• Documentaries: 13
  • Rewatches: 3
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On 10/19/2020 at 11:03 AM, The Master said:

And Linnea Quigley's Spider is perfect as the hard-edge punk with a heart of gold. It wasn't until after the movie finished that I realized Quigley played Trash in The Return of the Living Dead. Which I should have realized sooner because, well, without being creepy about it, Trash's dance scene in Return was eye-opening for a young Mike.

She did a ton of Horror films in the 80s. She was also Suzanne in Night of the Demons and Denise in Silent Night, Deadly Night, and is still doing films in the genre.

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2 hours ago, dc20willsave said:

She did a ton of Horror films in the 80s. She was also Suzanne in Night of the Demons and Denise in Silent Night, Deadly Night, and is still doing films in the genre.

As a longtime USA Up All Night aficionado, I have a great deal of affection for the oeuvre of one Linnea Quigley, myself. Nightmare Sisters, man.

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15 hours ago, Dan said:

As a longtime USA Up All Night aficionado, I have a great deal of affection for the oeuvre of one Linnea Quigley, myself. Nightmare Sisters, man.

Oh my God, she's Dolly Parton with everything appealing stripped away. 

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Hell Fest: A slasher about a Halloween Haunted Attraction. It has a good premise, some of the actors are much more into it than others, but its still pretty meh by the end.

Urban Legends: Final Cut: The original was a fun use of your time. The sequel can barely keep the premise and is somehow ripping off Scream 3 which, yeah, choices!

Night of The Demons: This was fun! More Linnea Quigley but Amelia Kinkade as Angela is the real delight here.

Warlock: The Armageddon: Barely a sequel to the original. Is this a separate Warlock from the first movie, a different one, and why are the Druids so dumb?

Fallen: Denzel Washington hunting a serial killer who's a fallen angel who can hop bodies with a touch. It has some pacing problems but Denzel and John Goodman really drive thing one home.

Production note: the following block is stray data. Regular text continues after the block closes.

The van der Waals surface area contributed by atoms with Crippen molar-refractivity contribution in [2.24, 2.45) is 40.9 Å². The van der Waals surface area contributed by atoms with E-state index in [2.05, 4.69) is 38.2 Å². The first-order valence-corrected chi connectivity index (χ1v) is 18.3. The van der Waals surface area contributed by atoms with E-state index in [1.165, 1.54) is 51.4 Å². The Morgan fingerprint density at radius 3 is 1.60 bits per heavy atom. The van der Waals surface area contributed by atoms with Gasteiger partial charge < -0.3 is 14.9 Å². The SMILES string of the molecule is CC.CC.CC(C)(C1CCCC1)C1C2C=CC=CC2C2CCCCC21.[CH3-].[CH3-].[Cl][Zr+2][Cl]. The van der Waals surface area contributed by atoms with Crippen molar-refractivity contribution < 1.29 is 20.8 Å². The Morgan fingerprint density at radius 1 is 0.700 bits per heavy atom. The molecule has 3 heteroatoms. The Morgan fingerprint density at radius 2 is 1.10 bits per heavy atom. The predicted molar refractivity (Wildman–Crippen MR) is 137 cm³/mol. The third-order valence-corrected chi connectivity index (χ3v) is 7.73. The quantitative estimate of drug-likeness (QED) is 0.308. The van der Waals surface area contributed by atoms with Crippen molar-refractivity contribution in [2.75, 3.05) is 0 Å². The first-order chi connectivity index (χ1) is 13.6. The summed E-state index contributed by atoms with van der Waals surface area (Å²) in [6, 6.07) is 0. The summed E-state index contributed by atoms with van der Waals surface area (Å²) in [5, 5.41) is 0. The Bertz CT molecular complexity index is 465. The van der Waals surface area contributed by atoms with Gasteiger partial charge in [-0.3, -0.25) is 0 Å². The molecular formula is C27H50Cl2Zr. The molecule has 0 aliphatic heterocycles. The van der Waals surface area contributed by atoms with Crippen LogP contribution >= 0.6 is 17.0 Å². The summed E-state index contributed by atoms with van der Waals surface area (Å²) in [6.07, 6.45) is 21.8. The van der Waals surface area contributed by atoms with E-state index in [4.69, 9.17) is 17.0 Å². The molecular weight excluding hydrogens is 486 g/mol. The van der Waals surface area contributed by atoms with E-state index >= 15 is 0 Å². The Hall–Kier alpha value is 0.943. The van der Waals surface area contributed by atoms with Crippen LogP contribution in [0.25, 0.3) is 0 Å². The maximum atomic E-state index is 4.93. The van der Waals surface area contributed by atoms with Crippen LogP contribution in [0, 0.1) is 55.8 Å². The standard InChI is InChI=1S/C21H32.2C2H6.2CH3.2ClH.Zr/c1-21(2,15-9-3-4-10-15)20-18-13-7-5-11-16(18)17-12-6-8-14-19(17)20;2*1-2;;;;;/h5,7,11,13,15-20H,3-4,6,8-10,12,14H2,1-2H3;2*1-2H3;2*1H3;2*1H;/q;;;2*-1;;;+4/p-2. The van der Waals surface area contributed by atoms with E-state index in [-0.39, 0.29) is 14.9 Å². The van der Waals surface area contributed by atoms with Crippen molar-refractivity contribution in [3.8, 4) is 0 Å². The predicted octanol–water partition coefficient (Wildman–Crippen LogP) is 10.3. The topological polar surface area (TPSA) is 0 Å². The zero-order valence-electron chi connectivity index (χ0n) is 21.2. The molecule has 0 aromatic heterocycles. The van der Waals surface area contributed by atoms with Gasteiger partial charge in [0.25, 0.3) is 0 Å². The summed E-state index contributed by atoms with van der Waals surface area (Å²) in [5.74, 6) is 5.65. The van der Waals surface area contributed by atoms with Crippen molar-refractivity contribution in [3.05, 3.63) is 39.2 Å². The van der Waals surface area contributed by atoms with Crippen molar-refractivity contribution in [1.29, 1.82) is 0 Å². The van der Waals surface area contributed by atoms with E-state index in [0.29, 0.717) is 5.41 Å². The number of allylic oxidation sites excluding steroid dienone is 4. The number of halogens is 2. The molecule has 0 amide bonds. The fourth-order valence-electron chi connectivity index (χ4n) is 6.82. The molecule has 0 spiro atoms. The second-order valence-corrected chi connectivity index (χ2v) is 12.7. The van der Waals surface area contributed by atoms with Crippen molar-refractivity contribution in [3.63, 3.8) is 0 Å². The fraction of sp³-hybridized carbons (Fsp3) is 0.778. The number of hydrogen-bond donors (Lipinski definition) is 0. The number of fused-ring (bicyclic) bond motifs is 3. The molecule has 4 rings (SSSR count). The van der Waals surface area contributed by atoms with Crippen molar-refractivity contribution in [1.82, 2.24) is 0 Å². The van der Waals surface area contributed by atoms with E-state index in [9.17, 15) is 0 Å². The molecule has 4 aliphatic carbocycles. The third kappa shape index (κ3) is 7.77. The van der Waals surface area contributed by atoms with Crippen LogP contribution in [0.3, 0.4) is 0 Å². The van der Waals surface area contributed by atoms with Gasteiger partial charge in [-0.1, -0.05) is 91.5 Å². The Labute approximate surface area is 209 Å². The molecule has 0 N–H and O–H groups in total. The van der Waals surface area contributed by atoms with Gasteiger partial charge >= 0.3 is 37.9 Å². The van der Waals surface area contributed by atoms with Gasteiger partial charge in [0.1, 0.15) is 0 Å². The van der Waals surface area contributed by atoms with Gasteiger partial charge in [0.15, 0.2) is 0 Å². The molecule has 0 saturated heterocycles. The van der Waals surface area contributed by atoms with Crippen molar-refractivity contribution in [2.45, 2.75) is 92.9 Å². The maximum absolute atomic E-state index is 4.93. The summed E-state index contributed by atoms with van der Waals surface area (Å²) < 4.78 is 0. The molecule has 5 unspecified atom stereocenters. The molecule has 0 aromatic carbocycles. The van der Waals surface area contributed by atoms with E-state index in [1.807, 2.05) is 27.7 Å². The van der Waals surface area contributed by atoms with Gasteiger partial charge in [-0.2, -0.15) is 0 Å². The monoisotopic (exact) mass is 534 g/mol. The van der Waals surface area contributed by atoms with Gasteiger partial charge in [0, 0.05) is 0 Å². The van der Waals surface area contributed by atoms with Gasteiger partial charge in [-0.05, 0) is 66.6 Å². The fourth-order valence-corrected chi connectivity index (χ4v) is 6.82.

Scream 4: I like Scream 4 a lot but I somehow see next year's review being as long as this years because of reasons.

Bad Hair: You would think a movie about a Killer Weave would be bad but it has some great moments of humor, some fantastic tension, and the acting is pretty strong.

Films: 156
Documentaries: 1

Rewatches: 3
Mst3k/Rifftrax/Other Assisted: 14

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Don't be Afraid of the Dark: Moody, atmospheric, and some good digital creature effects. I kinda love it.

Coraline: I will never not love Coraline. Stop Motion Animation is kind of perfect for Horror honestly!

Scare Me: Definitely a unique film. I'll agree with Dread Media that this is kind of an anthology film. Sidenote: I've had the line reading, "The Big Talent Show Live" in my head since yesterday.

Hansel & Gretel: Witch Hunters: So freaking stupid and I love every minute of it. Like, yeah, it's so dumb but it's so fun at the same time.

Films: 160
Documentaries: 1

Rewatches: 3
Mst3k/Rifftrax/Other Assisted: 14

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The Sheik: I'm most of the way through the documentary on the life of The Iron Sheik. One of the greatest heels of the 1980's, and universally respected. It's free on the official YouTube Movies channel.

It was really sad to see his life after he was fired from the WWF for breaking kayfabe.

This film is 6 years old. The fact that Vince McMahon did not take care of him financially after he was so important to the rise of wrestling in the 1980's is repulsive.

Films watched: 38

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Knives Out: seeing Ready or Not prompted me finally watching this, and man! I could live in this cast forever. Great movie. And I generally hate whodunnits.